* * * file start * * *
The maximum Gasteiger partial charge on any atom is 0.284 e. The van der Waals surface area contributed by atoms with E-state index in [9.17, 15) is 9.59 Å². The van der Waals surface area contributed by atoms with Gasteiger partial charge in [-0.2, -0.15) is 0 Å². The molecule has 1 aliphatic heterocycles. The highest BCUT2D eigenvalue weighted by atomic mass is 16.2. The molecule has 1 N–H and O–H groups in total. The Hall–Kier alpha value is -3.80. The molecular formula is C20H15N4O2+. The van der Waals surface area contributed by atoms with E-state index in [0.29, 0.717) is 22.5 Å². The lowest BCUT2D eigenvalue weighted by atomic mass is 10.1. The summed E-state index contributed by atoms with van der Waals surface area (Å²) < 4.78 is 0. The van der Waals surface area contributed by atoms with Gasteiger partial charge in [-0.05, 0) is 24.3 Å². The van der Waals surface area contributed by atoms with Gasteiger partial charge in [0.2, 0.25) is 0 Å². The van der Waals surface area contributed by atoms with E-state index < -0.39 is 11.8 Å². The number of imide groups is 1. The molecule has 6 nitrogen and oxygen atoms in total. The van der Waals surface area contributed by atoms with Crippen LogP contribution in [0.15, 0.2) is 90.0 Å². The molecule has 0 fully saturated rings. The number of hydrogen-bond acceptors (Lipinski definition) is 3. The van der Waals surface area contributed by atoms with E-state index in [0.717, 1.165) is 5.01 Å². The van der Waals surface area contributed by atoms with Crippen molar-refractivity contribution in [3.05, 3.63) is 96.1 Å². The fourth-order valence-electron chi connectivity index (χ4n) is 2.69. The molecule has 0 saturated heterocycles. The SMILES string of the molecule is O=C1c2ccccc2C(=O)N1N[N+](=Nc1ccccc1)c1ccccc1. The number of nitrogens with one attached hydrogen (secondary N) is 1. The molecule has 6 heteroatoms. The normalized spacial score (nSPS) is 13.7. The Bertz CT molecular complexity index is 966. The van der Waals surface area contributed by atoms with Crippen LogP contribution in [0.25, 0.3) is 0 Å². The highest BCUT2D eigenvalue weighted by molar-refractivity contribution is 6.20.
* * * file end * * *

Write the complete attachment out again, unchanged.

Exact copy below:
The maximum Gasteiger partial charge on any atom is 0.284 e. The van der Waals surface area contributed by atoms with E-state index in [9.17, 15) is 9.59 Å². The van der Waals surface area contributed by atoms with Gasteiger partial charge in [-0.2, -0.15) is 0 Å². The molecule has 1 aliphatic heterocycles. The highest BCUT2D eigenvalue weighted by atomic mass is 16.2. The molecule has 1 N–H and O–H groups in total. The Hall–Kier alpha value is -3.80. The molecular formula is C20H15N4O2+. The van der Waals surface area contributed by atoms with E-state index in [0.29, 0.717) is 22.5 Å². The lowest BCUT2D eigenvalue weighted by atomic mass is 10.1. The summed E-state index contributed by atoms with van der Waals surface area (Å²) < 4.78 is 0. The van der Waals surface area contributed by atoms with Gasteiger partial charge in [-0.05, 0) is 24.3 Å². The van der Waals surface area contributed by atoms with Gasteiger partial charge in [0.2, 0.25) is 0 Å². The van der Waals surface area contributed by atoms with E-state index < -0.39 is 11.8 Å². The number of imide groups is 1. The molecule has 6 nitrogen and oxygen atoms in total. The van der Waals surface area contributed by atoms with Crippen LogP contribution in [0.15, 0.2) is 90.0 Å². The molecule has 0 fully saturated rings. The number of hydrogen-bond acceptors (Lipinski definition) is 3. The van der Waals surface area contributed by atoms with E-state index in [0.717, 1.165) is 5.01 Å². The van der Waals surface area contributed by atoms with Crippen molar-refractivity contribution in [3.05, 3.63) is 96.1 Å². The fourth-order valence-electron chi connectivity index (χ4n) is 2.69. The molecule has 0 saturated heterocycles. The SMILES string of the molecule is O=C1c2ccccc2C(=O)N1N[N+](=Nc1ccccc1)c1ccccc1. The number of nitrogens with one attached hydrogen (secondary N) is 1. The molecule has 6 heteroatoms. The normalized spacial score (nSPS) is 13.7. The Bertz CT molecular complexity index is 966. The van der Waals surface area contributed by atoms with Crippen LogP contribution in [0.25, 0.3) is 0 Å². The highest BCUT2D eigenvalue weighted by molar-refractivity contribution is 6.20.